The education minister Rafi Peretz came out against the members of the LGBT community. You have strongly condemned him, and yet it seems that members of the LGBT community, specifically in Israel, at least the very vocal ones, actively speak out against you. Why do you think that is, and how does that make you feel?
Well, first I learned that it is not something unique. In my meetings overseas, I meet other LGBT politicians from the right wing, and I see that this happens in the rest of the world too. The vocal, as you said, LGBT activists who were traditionally mainly in the left… You have to give credit to the left, because the left was the first to promote LGBT issues and gay rights, and so on and so forth.
They would like to see the right as homophobic, as ignorant, as racist and uneducated as can be. It makes them easier to feel on the ‘good’ side versus the ‘evil’ side.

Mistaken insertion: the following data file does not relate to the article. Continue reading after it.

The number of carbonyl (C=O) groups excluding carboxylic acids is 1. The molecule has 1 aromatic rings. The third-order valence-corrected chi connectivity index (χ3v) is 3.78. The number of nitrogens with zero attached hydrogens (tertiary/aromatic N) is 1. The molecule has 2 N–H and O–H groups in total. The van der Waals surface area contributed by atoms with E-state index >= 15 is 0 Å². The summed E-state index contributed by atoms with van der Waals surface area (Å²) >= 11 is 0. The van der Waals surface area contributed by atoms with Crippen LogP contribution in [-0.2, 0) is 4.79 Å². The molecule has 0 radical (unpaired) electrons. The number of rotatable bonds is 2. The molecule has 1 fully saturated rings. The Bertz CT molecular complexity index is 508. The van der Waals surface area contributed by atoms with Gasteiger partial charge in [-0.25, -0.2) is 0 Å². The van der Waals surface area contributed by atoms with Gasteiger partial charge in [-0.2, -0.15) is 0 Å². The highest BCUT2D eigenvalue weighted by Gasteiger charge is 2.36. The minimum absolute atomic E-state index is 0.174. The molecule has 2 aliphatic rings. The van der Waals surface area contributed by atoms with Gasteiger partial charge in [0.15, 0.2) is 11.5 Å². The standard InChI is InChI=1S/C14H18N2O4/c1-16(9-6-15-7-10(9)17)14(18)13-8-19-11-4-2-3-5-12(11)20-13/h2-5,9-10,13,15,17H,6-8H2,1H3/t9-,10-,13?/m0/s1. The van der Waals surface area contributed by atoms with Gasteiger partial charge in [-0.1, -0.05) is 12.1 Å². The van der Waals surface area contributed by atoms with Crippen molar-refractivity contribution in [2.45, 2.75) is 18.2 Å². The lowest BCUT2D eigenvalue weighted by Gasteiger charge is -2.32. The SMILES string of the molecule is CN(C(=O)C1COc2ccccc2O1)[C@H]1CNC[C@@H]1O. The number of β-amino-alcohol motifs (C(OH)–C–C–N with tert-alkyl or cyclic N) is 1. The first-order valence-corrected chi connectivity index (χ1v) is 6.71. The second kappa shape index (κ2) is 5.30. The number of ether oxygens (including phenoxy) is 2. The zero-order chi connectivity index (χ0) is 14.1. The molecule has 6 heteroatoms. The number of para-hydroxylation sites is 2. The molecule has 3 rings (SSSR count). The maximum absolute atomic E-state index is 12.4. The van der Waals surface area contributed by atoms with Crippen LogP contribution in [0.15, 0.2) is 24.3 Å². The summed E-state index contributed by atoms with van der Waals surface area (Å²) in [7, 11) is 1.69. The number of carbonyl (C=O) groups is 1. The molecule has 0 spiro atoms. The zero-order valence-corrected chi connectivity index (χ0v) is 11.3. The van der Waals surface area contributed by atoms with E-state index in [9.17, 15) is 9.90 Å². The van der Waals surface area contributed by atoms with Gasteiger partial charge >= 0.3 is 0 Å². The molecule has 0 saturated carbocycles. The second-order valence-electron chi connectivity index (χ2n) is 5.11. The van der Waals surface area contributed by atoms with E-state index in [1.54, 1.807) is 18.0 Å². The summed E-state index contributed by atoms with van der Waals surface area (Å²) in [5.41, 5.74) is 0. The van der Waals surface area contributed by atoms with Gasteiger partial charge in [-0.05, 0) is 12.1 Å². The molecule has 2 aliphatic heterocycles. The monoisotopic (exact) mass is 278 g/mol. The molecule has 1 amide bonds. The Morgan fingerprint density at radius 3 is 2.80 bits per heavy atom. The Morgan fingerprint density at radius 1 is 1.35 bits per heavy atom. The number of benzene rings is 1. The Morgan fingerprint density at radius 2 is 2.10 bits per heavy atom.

Reality is much more complex mainly in here in Israel, where the traditional division between left and right is different from the rest of the world.
I am actually the first person to be elected on open primaries, out of the closet in Israel, right or left. Now, yes, we have disagreements with some of our coalition members… When I need to stand up and say what I think, I do that.
We have a very large LGBT caucus within Likud. These are my supporters, and they follow me, and we are going a long way together for a long time.
This is what I try to tell my left-wing friends, our flag, the gay flag is all about variety. All about pluralism. So be more open minded than you are right now. This is what I tell them. It will happen, but it will take time.